As an initial new post I’d like to write about a book that has been a favorite of mine since it was first released – The Children of Hurin by JRR Tolkien. Quite why it has become one of my favorites has been a question I’ve been thinking about lately and I’m not sure I’ll be able to answer it in one post, but I’d like to start by saying that I’m not going to be considering it in relation to Tolkien’s other works – not even the Silmarillion. I’d like to be able to consider it as a work of fiction on its own terms, as though it were singular piece of writing unencumbered by the myriad other novels and romances composed by the same author. Only by considering the Children of Hurin in this way do I believe we can actually come to appreciate it. Too often the theological visions encompassed by the Silmarillion, and especially the Lord of the Rings, are considered at the expense of this narrative. Long ago, a poster at the (apparently now defunct) Barrow Downs discussion forum made the cogent point that the novel will inevitably be relegated to second-class status, its moral vision shrouded in the giant shadow cast by better known works of Tolkien. I believe that this has already, sadly occurred. In this post I’d not only like to present a case for reevaluating the Children of Hurin, I’m also interested in exploring the reasons behind its (relatively speaking) limited appeal to some Tolkien fans.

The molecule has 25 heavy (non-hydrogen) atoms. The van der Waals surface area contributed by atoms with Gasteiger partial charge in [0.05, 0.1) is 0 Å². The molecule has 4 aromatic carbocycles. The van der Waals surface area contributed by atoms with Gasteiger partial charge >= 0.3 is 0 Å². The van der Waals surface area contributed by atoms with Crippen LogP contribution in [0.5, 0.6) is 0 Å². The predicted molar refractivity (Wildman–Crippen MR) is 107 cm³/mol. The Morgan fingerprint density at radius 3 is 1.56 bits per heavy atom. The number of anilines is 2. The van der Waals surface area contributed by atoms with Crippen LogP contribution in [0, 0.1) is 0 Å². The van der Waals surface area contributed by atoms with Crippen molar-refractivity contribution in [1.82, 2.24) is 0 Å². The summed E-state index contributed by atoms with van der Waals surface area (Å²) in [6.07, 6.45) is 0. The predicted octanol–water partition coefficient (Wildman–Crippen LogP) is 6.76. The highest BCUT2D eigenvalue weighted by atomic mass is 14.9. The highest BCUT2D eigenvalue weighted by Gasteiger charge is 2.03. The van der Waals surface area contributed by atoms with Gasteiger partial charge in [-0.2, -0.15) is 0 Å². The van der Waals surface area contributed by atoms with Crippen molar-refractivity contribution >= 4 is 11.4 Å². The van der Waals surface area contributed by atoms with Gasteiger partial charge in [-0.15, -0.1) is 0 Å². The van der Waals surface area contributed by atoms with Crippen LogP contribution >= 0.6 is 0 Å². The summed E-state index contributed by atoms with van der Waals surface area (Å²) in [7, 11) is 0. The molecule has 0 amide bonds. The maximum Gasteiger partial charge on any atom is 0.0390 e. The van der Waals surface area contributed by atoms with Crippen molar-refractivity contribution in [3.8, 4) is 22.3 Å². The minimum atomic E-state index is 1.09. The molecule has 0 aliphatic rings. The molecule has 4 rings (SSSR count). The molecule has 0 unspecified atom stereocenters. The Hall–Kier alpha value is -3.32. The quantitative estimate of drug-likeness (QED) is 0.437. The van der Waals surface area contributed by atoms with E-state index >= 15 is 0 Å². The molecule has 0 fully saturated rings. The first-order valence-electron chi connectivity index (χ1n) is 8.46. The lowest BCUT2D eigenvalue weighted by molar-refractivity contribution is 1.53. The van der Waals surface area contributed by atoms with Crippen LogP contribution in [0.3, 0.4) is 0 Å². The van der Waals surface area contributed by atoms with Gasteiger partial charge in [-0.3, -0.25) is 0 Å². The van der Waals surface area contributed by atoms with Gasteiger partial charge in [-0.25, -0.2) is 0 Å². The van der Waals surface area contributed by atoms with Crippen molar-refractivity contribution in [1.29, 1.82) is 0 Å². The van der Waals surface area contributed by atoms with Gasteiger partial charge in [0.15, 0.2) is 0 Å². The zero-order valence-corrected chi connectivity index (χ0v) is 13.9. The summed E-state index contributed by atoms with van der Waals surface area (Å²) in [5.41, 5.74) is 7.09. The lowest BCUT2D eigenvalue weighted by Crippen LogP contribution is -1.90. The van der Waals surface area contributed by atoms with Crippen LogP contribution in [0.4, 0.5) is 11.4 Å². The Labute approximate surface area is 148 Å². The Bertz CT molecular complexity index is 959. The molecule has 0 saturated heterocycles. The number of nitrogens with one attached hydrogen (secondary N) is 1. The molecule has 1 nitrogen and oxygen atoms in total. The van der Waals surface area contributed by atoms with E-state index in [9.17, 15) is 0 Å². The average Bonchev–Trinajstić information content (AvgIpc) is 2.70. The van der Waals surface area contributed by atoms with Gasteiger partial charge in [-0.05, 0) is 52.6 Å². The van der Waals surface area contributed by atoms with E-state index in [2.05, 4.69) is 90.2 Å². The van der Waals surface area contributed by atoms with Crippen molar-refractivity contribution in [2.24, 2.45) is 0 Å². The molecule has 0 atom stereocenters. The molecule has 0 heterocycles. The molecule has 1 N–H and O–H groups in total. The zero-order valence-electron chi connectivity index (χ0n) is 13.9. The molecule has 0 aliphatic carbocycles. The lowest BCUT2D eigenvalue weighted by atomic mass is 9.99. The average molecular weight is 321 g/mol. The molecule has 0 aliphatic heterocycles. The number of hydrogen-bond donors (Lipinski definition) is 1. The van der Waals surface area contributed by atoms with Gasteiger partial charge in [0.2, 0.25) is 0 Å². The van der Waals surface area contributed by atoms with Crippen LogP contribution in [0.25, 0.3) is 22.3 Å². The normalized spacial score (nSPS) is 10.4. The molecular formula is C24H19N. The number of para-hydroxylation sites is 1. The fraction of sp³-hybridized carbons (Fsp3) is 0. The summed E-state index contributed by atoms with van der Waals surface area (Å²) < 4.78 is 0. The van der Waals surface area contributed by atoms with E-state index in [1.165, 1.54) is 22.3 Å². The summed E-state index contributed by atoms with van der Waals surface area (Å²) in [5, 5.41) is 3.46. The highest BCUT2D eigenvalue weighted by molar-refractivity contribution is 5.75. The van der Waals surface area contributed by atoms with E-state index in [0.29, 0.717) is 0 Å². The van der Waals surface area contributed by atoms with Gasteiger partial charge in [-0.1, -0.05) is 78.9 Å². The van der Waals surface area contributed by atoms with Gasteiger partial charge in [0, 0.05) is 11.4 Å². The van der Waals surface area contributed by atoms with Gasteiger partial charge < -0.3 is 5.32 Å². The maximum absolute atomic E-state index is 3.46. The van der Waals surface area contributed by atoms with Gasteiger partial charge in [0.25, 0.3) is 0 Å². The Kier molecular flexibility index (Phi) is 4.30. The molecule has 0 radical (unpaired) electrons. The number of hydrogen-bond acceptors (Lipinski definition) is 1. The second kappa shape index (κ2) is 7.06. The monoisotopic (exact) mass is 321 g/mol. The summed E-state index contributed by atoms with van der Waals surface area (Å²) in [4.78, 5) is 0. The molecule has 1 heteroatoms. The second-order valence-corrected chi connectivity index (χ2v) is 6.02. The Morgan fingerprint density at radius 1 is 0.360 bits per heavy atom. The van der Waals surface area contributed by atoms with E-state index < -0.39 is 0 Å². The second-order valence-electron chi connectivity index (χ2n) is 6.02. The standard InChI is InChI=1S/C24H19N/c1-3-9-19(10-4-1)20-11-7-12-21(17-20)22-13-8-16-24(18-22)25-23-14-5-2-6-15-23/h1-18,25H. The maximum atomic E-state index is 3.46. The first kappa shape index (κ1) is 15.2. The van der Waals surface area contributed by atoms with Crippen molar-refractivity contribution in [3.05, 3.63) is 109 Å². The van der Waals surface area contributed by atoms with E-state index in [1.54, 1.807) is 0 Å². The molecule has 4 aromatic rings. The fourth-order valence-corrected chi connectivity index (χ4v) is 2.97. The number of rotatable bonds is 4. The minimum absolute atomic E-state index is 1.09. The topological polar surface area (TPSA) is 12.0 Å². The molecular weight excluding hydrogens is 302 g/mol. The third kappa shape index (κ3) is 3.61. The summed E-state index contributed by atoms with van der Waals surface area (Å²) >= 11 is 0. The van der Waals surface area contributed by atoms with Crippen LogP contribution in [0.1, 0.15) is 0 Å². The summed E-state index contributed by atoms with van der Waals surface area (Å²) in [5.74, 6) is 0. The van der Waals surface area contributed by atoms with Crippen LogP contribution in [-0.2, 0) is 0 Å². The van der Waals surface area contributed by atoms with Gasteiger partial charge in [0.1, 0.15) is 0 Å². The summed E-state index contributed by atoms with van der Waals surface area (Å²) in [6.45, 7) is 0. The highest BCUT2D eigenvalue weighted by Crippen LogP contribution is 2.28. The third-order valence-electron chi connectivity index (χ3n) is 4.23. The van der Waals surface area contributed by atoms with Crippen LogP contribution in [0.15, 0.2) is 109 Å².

In his lectures on Tolkien, the literature professor Corey Olsen has often expressed dismay toward the content of the Turin saga, repeatedly emphasizing its “depressing” nature (see, for example, his Silmarillion Seminar discussion series on the Turin story). Although hardly any reader would contend with this general observation, Olsen’s reasons for expressing his dismay go to the heart of the (as I see it) difference between readers who are inclined to see Tolkien as a ‘Christian’ writer, concerned with expressing that peculiarly Christian concept of joy, in which God unexpectedly intervenes and condescends himself to humanity in spite of their sinful nature, and those who, like Verlyn Flieger in her Splintered Light, see him as a writer of abiding, and indeed unresolved, contradiction. In Olsen’s view, the Turin story, while often enjoyable and not without pathos, fails to engage reader empathy because the character of Turin is unlikable, and therefore unrelatable (once again, see Olsen’s Seminar discussions on Turin). The primary reason for the unlikableness of the character stems, according to Olsen, from the character’s overbearing Pride (that most dreadful of Christian sins). In a discussion during the recent ‘Mythgard’ seminar focused on the Book of Lost Tales II, Olsen argues that the earlier prose iteration of the Turin story (written when Tolkien was about 25) engenders sympathy far more readily because it portrays Turin as a less prideful, far more introspective character. Olsen cites the Doriath episode in Turin’s life as evidence. In the later version, Turin flees after he unwittingly commits manslaughter. Maglung, an Elf of Doriath, confronts him and attempts to reason Turin out of it. “…come back with us, Turin for the King must judge these deeds.” Turin replies haughtily: “‘If the King were just, he would judge me guiltless. But was this one of his counsellors? Why should a just king choose a heart of malice for his friends? I abjure his law and his judgement.” (CoH, 91) Mabling then accuses Turin of pridefulness and and bids Turin learn “wisdom”. Turin’s character is indeed implicated in this scene, but the scene should not be understood solely in isolation, as Olsen seems to take it. If we have read The Children of Hurin diligently up to this moment, we should be aware that Turin’s character is composed of a rather complex array of temperaments. Already as a child, several traumatic events (all of which are out of his control) disturb his youth and augment his naturally caring nature with a fierce protectiveness toward kin. Not only does his sister die of a disease early in childhood, his father goes to battle and fails to return and his grieving mother copes with her distress through abject silence. It is a hard world, and Morwen knows it. She does not try to comfort Turin. It is therefore the desire to save his kin, born out of suffering, that is the driving force behind Turin’s character. To call Turin’s actions merely prideful misses the point, but it serves a comforting purpose for the likes of Olsen and the other, as I shall name them, ‘Christian-centric Readers’.